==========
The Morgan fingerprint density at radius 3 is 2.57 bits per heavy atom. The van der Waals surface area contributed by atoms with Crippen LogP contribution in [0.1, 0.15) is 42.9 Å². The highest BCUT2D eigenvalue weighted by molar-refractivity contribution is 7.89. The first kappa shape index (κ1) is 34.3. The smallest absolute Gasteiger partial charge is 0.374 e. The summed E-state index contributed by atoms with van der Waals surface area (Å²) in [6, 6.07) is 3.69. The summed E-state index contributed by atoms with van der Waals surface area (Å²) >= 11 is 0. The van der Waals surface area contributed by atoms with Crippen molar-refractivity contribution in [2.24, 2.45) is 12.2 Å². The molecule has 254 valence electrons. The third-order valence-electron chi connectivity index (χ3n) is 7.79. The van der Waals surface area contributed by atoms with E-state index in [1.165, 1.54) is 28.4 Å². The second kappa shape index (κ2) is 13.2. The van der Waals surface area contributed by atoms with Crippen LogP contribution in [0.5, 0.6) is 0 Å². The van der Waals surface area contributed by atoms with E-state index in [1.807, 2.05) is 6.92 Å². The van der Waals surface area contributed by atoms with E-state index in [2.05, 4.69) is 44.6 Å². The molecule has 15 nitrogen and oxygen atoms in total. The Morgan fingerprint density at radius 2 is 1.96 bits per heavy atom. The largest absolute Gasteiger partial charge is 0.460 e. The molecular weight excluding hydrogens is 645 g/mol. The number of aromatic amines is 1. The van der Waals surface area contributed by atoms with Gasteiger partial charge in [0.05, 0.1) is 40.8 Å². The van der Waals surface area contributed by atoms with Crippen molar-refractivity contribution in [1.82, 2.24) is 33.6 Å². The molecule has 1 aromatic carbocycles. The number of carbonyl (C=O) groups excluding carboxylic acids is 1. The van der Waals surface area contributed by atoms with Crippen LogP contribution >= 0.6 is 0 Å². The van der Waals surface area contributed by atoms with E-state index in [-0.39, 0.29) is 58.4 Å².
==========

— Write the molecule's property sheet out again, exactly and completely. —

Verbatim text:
The Morgan fingerprint density at radius 3 is 2.57 bits per heavy atom. The van der Waals surface area contributed by atoms with Crippen LogP contribution in [0.1, 0.15) is 42.9 Å². The highest BCUT2D eigenvalue weighted by molar-refractivity contribution is 7.89. The first kappa shape index (κ1) is 34.3. The smallest absolute Gasteiger partial charge is 0.374 e. The summed E-state index contributed by atoms with van der Waals surface area (Å²) in [6, 6.07) is 3.69. The summed E-state index contributed by atoms with van der Waals surface area (Å²) >= 11 is 0. The van der Waals surface area contributed by atoms with Crippen molar-refractivity contribution in [2.24, 2.45) is 12.2 Å². The molecule has 254 valence electrons. The third-order valence-electron chi connectivity index (χ3n) is 7.79. The van der Waals surface area contributed by atoms with E-state index in [1.165, 1.54) is 28.4 Å². The second kappa shape index (κ2) is 13.2. The van der Waals surface area contributed by atoms with Crippen LogP contribution in [0.5, 0.6) is 0 Å². The van der Waals surface area contributed by atoms with E-state index in [1.807, 2.05) is 6.92 Å². The van der Waals surface area contributed by atoms with E-state index in [2.05, 4.69) is 44.6 Å². The molecule has 15 nitrogen and oxygen atoms in total. The Morgan fingerprint density at radius 2 is 1.96 bits per heavy atom. The largest absolute Gasteiger partial charge is 0.460 e. The molecular weight excluding hydrogens is 645 g/mol. The number of aromatic amines is 1. The van der Waals surface area contributed by atoms with Gasteiger partial charge in [0.05, 0.1) is 40.8 Å². The van der Waals surface area contributed by atoms with Crippen molar-refractivity contribution in [1.82, 2.24) is 33.6 Å². The molecule has 1 aromatic carbocycles. The number of carbonyl (C=O) groups excluding carboxylic acids is 1. The van der Waals surface area contributed by atoms with Crippen LogP contribution >= 0.6 is 0 Å². The van der Waals surface area contributed by atoms with E-state index in [-0.39, 0.29) is 58.4 Å².